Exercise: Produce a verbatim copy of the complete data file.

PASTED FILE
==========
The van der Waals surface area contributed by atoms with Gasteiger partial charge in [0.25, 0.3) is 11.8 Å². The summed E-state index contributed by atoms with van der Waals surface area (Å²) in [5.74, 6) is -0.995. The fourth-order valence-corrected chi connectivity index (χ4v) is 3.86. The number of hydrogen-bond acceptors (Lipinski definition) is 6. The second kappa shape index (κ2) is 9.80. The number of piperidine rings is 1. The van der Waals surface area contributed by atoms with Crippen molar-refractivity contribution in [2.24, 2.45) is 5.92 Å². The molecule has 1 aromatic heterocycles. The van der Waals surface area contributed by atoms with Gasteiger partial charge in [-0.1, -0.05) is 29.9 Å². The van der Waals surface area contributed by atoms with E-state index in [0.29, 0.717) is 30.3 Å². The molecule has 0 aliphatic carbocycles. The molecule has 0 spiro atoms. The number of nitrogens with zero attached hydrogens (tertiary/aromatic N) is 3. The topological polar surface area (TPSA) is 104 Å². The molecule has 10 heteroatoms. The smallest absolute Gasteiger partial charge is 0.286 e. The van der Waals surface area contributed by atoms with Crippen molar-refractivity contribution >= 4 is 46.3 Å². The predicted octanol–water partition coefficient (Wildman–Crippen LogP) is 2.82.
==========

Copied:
The van der Waals surface area contributed by atoms with Gasteiger partial charge in [0.25, 0.3) is 11.8 Å². The summed E-state index contributed by atoms with van der Waals surface area (Å²) in [5.74, 6) is -0.995. The fourth-order valence-corrected chi connectivity index (χ4v) is 3.86. The number of hydrogen-bond acceptors (Lipinski definition) is 6. The second kappa shape index (κ2) is 9.80. The number of piperidine rings is 1. The van der Waals surface area contributed by atoms with Crippen molar-refractivity contribution in [2.24, 2.45) is 5.92 Å². The molecule has 1 aromatic heterocycles. The van der Waals surface area contributed by atoms with Gasteiger partial charge in [-0.1, -0.05) is 29.9 Å². The van der Waals surface area contributed by atoms with E-state index in [0.29, 0.717) is 30.3 Å². The molecule has 0 aliphatic carbocycles. The molecule has 0 spiro atoms. The number of nitrogens with zero attached hydrogens (tertiary/aromatic N) is 3. The topological polar surface area (TPSA) is 104 Å². The molecule has 10 heteroatoms. The smallest absolute Gasteiger partial charge is 0.286 e. The van der Waals surface area contributed by atoms with Crippen molar-refractivity contribution >= 4 is 46.3 Å². The predicted octanol–water partition coefficient (Wildman–Crippen LogP) is 2.82.